Last week found me packed and ready to begin a long-awaited trip to Panama.
We’d been counting down the days for months. When the day of our departure finally arrived I woke up early, ran a few errands, arrived back home with a blustery flair…and found hubby sitting in the living room, a pale look on his face, speaking to someone on the phone.
I don’t remember his exact words to the person on the other end, but they were panicked and rushed and went something like this:
“Yes-I-need-your-help. It-looks-like-you-cancelled-our-flight-to-Panama-and-we-need-to-get-there-today-or-else-we-won’t-make-our-tour.” [pause] “No-we-need-to-get-there-today.”
He didn’t look at me as he said it all, probably because of what he was pretty sure he’d see: the rising temper of a person who was about to go absolutely ballistic.
I can’t lie. I was pretty close. After all, we’d been through this before and my reaction pretty much fit that description. (Don’t believe me? Check out my post describing an unfortunate airline incident from about two years ago: Lessons Learned from a Major Meltdown)
This time, however, I took a different approach.
I walked away. Literally.
For those of you who know me and might be surprised by this response…I assure you there is no imposter behind this blog post.
Here’s what I figured out.
Every single one of us has a set of triggers…a series of things that really bug us. They are circumstances, people or words that cause us to lose our tempers, to become panicked, defensive or enraged.
We’ve all got them:
- Some of us can’t handle being told what to do – especially by someone we feel is less experienced or intelligent than we are.
- Some of go absolutely crazy when we hit that long, drawn-out red light right by the office. Again.
- Some of us see red when a particular family member asks us if we’re working on losing that “extra padding” gained over the holidays.
(Families, it seems, can often make an art form out of trigger-creation)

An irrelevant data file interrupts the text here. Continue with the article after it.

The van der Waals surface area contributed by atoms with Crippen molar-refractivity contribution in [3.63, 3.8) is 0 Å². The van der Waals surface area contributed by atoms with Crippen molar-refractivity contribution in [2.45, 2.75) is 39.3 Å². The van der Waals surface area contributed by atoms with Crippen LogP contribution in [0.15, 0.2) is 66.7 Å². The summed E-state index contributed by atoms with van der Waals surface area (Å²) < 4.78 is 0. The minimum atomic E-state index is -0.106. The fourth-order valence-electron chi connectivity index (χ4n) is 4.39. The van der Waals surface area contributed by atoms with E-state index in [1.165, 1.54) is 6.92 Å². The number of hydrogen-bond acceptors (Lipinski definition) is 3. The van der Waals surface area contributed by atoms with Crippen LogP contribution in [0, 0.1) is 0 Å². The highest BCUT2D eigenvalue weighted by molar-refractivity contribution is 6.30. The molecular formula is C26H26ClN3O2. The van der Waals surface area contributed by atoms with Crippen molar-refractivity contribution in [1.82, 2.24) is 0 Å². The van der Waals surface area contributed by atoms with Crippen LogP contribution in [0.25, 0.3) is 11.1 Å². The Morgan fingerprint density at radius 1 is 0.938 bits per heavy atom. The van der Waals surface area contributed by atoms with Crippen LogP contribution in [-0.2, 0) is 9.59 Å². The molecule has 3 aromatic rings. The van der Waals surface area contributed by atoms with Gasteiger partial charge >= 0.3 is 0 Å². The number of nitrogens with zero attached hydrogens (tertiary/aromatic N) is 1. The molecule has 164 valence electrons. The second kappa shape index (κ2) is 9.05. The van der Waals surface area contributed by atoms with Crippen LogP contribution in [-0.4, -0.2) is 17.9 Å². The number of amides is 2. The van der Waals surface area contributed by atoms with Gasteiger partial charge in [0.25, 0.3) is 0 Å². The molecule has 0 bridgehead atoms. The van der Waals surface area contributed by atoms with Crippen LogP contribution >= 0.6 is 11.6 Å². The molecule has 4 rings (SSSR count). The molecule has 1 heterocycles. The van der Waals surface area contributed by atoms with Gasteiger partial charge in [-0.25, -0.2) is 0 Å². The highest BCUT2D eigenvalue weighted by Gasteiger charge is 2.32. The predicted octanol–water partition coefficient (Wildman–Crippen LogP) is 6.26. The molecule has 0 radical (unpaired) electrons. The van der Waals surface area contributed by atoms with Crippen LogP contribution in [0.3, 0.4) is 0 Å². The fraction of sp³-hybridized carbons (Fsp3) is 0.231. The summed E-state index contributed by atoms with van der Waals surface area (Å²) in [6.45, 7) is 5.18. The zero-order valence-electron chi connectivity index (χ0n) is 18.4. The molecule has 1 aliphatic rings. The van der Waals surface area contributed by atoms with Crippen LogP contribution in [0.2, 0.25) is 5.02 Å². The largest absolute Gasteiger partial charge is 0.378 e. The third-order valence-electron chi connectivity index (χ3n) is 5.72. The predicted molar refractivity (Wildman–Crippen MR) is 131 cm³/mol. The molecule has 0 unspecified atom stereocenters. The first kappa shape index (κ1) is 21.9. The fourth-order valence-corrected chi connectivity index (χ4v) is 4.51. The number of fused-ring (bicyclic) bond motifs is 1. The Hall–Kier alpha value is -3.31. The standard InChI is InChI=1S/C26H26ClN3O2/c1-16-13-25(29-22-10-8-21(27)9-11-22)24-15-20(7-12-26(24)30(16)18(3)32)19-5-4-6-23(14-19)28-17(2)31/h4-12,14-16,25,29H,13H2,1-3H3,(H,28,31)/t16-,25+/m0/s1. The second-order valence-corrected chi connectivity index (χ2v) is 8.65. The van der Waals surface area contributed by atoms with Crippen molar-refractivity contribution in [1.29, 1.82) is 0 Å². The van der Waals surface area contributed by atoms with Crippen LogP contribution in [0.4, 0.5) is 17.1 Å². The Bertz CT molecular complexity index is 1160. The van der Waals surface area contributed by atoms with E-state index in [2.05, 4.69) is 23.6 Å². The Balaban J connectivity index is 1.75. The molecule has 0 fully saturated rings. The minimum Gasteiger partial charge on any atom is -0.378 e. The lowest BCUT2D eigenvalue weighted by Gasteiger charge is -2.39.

Some of us even do it to ourselves. We wake up and see an extra gray hair or a new scratch on our bumper and let it ruin our day – and the day of those around us.
Triggers are targeted little barbs that cause us to react quickly, without thinking, and in ways we regret later.
Great leaders know this, and so they’ve figured out just what (and who!) their triggers are so they can handle them with professionalism and grace when the time comes. Which it always does.
The rest of us are still working on it. While I don’t have it all figured out, I can share the one trick I have learned…the one I use the second I become triggered.
I walk away.
Even if it’s just a few steps or to another room down the hall (I admit it – I actually find the bathroom to be a very handy venue for this purpose.) I take a few breaths. I shut my eyes, give myself advice, remind myself about the person I want to be before I open my mouth.
I ask myself how I might truly get what I need from the situation, and acknowledge that losing my cool probably won’t get me there.
Now…some of you may have some arguments with my seemingly simple and perhaps naïve solution. Let me address them now:
Walk Away Argument #1:
But Deirdre, aren’t there times when you can’t walk away because you need to handle the situation? And sometimes don’t you need to be a bit more assertive anyway?
Sure there are. If hubby hadn’t been there to handle the cancelled flight I would’ve had to do it. But I still would’ve needed to take a walk before dialing the phone, to chill out the frustration the trigger had caused – and to think through the carefully balanced words (not too strong, not too weak) I’d use to get to the end result I wanted.
Walk Away Argument #2:
But Deirdre, aren’t there times when you can’t just walk away…because you can’t physically walk away?
Sure there are. But even if you’re trapped in a room when your brother walks in and comments on your “hippie shoes” you can still take a mental walk. You can still shut your eyes, acknowledge that you’ve been triggered, and carefully choose your own next words. A few physical steps are best, but sometimes we must improvise.
This isn’t about walking away and giving up control. This is about walking away to be in control…to control your own life, to be the person you want to be, to refuse to let your triggers get the best of you.
The trick to all of this, of course, is paying attention to what (and who!) your triggers are.
Notice what (and who!) really bugs you…what causes you to fly off the handle, to get scared or defensive, to react or behave in a way that isn’t true to who you are.
Once you’ve got your triggers figured out you can plan ahead on how to handle them…what to say and do when they come.
The first step? Walk away. I promise, you’ll be glad you did. Because you’ll get to a better outcome…and you’ll be proud of how you did it.
I was. Especially when hubby arrived in the next room and told me he’d gotten us on a new flight…with better seats. Problem solved. And I didn’t have to say a word.
And the rest, as they say, is history.
Think about what (and who!) triggers you. Notice what causes you to react. Figure out how to handle them before they come.
And when they do…start by walking away.
Now go do good…and do it well.